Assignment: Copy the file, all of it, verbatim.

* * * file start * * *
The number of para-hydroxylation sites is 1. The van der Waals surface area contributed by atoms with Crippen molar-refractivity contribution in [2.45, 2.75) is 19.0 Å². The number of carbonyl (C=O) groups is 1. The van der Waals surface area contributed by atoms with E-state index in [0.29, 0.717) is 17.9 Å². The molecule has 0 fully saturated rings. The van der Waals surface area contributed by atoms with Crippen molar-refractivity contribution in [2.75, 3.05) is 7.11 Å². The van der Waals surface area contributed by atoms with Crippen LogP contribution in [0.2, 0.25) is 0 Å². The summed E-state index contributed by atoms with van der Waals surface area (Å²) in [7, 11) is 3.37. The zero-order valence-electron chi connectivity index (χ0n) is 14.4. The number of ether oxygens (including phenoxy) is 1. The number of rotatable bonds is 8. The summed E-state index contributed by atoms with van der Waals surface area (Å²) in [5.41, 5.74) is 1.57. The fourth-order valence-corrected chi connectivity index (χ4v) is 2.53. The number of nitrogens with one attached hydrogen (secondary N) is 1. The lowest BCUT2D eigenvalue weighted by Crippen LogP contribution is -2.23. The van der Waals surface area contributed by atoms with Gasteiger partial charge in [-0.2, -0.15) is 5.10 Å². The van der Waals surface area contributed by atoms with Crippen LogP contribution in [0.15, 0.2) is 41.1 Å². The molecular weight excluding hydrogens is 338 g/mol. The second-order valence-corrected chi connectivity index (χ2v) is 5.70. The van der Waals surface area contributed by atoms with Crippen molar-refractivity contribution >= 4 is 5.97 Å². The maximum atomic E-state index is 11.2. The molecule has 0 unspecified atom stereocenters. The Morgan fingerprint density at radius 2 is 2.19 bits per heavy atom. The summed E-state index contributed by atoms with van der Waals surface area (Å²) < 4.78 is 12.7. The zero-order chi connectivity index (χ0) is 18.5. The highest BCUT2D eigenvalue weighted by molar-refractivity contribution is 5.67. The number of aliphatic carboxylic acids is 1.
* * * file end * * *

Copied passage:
The number of para-hydroxylation sites is 1. The van der Waals surface area contributed by atoms with Crippen molar-refractivity contribution in [2.45, 2.75) is 19.0 Å². The number of carbonyl (C=O) groups is 1. The van der Waals surface area contributed by atoms with E-state index in [0.29, 0.717) is 17.9 Å². The molecule has 0 fully saturated rings. The van der Waals surface area contributed by atoms with Crippen molar-refractivity contribution in [2.75, 3.05) is 7.11 Å². The van der Waals surface area contributed by atoms with Crippen LogP contribution in [0.2, 0.25) is 0 Å². The summed E-state index contributed by atoms with van der Waals surface area (Å²) in [7, 11) is 3.37. The zero-order valence-electron chi connectivity index (χ0n) is 14.4. The number of ether oxygens (including phenoxy) is 1. The number of rotatable bonds is 8. The summed E-state index contributed by atoms with van der Waals surface area (Å²) in [5.41, 5.74) is 1.57. The fourth-order valence-corrected chi connectivity index (χ4v) is 2.53. The number of nitrogens with one attached hydrogen (secondary N) is 1. The lowest BCUT2D eigenvalue weighted by Crippen LogP contribution is -2.23. The van der Waals surface area contributed by atoms with Gasteiger partial charge in [-0.2, -0.15) is 5.10 Å². The van der Waals surface area contributed by atoms with Crippen LogP contribution in [0.15, 0.2) is 41.1 Å². The molecular weight excluding hydrogens is 338 g/mol. The second-order valence-corrected chi connectivity index (χ2v) is 5.70. The van der Waals surface area contributed by atoms with Crippen molar-refractivity contribution >= 4 is 5.97 Å². The maximum atomic E-state index is 11.2. The molecule has 0 unspecified atom stereocenters. The Morgan fingerprint density at radius 2 is 2.19 bits per heavy atom. The summed E-state index contributed by atoms with van der Waals surface area (Å²) < 4.78 is 12.7. The zero-order chi connectivity index (χ0) is 18.5. The highest BCUT2D eigenvalue weighted by molar-refractivity contribution is 5.67. The number of aliphatic carboxylic acids is 1.